I had the blessings of playing against some superb players in my time, especially at Bradford. I enjoyed playing in the top division in an era where there were people coming up against you like that Arsenal side with Thierry Henry, Dennis Bergkamp. Then you had that Manchester United team with players like: Giggs, Cole, Yorke, Keane, Scholes, Beckham and it was fabulous to play against these types of players. For me personally, I almost mention Kieron Dyer. I wasn’t blessed with tremendous pace and the time I was playing was when Kieron was entering the scene at Newcastle and his pace was frightening. He made a huge name for himself at a young age and he was always a tough player to keep a hold of!
If you could pick any other 3 defenders to play alongside you (past or present) who would you choose?
Without thinking about it too deeply. I would say, Gary Neville at right back. He had a tremendous professional attitude and determination to win, his knowledge of the game is brilliant. I think I’d have one centre half with lots of aggression, so I’m going to pick Tony Adams, he was a man mountain. The other centre back, I would go for someone with a bit more pace and culture, so maybe a Rio Ferdinand. I think that’s a pretty decent back four!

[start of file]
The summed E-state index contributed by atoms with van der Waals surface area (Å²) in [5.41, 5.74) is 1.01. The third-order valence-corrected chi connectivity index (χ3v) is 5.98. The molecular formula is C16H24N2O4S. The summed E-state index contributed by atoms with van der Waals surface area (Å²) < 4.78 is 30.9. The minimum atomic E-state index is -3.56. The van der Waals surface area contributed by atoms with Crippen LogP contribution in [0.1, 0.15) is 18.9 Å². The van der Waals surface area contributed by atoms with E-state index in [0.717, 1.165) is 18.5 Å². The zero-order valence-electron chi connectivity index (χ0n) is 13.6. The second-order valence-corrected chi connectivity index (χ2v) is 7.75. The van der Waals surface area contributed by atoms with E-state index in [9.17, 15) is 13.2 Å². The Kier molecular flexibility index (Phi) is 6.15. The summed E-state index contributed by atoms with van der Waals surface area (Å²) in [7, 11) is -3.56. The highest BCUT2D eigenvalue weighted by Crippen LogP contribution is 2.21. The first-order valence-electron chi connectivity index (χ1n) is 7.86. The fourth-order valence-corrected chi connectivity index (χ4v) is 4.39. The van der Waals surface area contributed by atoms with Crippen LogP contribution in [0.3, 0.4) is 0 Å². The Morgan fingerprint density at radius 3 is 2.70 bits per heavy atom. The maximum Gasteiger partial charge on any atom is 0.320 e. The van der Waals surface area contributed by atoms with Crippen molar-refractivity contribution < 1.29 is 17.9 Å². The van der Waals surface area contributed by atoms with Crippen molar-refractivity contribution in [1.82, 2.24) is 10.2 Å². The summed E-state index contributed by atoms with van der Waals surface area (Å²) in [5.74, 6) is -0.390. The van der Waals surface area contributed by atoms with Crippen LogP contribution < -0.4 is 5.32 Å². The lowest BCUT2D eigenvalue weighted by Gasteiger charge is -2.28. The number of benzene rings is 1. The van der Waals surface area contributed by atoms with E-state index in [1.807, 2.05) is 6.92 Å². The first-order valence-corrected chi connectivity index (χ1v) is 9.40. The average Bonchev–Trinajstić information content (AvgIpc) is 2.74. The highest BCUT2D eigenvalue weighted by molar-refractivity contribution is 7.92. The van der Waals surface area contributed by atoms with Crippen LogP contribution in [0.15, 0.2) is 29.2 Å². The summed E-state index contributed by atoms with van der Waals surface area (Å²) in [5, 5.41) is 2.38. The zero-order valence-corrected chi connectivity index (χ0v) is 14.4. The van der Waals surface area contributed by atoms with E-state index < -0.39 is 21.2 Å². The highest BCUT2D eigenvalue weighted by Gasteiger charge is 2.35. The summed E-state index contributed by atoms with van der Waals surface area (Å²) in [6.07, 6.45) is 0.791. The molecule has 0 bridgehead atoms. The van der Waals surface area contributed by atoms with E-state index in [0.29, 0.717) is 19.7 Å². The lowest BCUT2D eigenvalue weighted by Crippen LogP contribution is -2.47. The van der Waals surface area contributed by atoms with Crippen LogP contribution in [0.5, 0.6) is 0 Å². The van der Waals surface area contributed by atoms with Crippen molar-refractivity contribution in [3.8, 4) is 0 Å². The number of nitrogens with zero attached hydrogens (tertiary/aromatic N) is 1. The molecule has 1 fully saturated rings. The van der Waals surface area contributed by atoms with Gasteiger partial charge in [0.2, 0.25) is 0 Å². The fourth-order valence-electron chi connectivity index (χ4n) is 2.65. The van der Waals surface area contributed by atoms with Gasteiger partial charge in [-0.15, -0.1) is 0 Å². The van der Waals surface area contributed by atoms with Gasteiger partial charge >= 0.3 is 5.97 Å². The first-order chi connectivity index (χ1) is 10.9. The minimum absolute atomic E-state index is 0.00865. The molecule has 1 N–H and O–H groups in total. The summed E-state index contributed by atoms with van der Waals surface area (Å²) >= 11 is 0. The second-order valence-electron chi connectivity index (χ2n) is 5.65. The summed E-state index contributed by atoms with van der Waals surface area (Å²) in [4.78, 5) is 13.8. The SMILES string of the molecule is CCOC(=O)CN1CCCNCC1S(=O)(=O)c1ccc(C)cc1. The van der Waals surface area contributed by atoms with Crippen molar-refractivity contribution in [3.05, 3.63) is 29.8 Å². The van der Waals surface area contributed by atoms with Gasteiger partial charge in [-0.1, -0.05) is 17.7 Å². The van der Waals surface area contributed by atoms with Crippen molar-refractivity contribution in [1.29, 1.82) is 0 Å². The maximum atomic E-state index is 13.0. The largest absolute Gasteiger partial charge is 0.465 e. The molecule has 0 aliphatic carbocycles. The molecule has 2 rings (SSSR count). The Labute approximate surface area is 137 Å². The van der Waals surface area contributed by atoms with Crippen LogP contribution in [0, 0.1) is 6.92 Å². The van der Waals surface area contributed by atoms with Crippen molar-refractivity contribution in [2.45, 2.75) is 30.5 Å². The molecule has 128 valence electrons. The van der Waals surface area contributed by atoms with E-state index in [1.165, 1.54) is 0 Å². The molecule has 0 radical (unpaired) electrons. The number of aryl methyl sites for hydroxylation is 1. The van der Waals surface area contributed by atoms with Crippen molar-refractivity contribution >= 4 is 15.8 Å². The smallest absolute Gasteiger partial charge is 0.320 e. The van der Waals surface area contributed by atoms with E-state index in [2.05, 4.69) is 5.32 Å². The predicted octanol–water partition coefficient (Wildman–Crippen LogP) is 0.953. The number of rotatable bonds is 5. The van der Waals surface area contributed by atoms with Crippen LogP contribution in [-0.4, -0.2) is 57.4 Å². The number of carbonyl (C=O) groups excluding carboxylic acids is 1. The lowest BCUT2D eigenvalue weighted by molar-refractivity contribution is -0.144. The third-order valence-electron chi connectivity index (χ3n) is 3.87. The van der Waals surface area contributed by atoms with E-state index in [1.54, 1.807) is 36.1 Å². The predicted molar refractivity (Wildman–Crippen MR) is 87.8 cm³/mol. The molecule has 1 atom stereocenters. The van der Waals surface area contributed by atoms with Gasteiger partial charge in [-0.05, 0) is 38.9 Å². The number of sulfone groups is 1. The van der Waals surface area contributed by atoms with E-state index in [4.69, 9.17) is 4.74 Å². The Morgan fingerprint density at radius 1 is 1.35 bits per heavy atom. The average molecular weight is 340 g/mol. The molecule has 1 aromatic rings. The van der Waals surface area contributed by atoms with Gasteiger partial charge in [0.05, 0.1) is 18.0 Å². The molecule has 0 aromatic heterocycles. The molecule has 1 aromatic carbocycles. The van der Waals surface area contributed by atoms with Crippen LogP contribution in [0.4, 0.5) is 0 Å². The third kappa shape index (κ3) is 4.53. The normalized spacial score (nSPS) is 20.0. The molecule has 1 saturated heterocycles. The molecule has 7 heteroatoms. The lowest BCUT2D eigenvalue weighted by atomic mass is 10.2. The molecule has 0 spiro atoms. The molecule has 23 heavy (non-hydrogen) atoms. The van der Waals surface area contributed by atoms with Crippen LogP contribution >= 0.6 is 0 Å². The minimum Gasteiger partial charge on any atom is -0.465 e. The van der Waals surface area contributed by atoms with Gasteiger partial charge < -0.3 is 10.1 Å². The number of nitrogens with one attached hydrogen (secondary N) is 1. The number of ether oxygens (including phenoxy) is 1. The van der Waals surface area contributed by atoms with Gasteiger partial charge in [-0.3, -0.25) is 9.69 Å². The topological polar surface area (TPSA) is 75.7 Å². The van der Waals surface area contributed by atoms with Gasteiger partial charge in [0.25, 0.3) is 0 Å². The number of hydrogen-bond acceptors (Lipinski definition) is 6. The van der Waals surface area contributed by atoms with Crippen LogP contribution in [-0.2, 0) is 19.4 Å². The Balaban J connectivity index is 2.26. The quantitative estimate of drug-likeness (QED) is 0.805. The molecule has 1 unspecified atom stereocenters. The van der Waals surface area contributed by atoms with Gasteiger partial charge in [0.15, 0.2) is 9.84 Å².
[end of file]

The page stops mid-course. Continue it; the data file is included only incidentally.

Talk to us about the transfer market. What really goes on behind the scenes of a player transfer?
Well, I’ve really had one proper transfer in my career. That mas moving to Hull City just after my 19th birthday for about £30,000. I played my first handful of games for Sheffield Wednesday in the top flight, then the club had received contact from Hull City. I met with them, the manager, Howard Wilkinson said they had offered me a new contract at the club but only as a squad player rather than first team because of my age. He told me I had a decision to make as Hull were very interested in signing me and they want me to play first team football. In our day, the money wasn’t there like it is today so there wasn’t any of that really involved. Anyway, I signed and after that I finished every single contract that I signed my clubs.
After your career, you went into coaching and management, how did you find the change in roles?
It was brilliant. I arrived at Bradford when I was 25 and left when I was 36, I went to Halifax Town for 2 years but Bradford called me back and I was assistant manager obviously under Peter Taylor. Management is brilliant but it comes with its trials and tribulations along the way. It can be a frustrating job as some things are completely out of your possession but hopefully I was able to pass on some experience and knowledge to the players. It’s a results based business and it’s very hard to keep your jobs with such fine margins.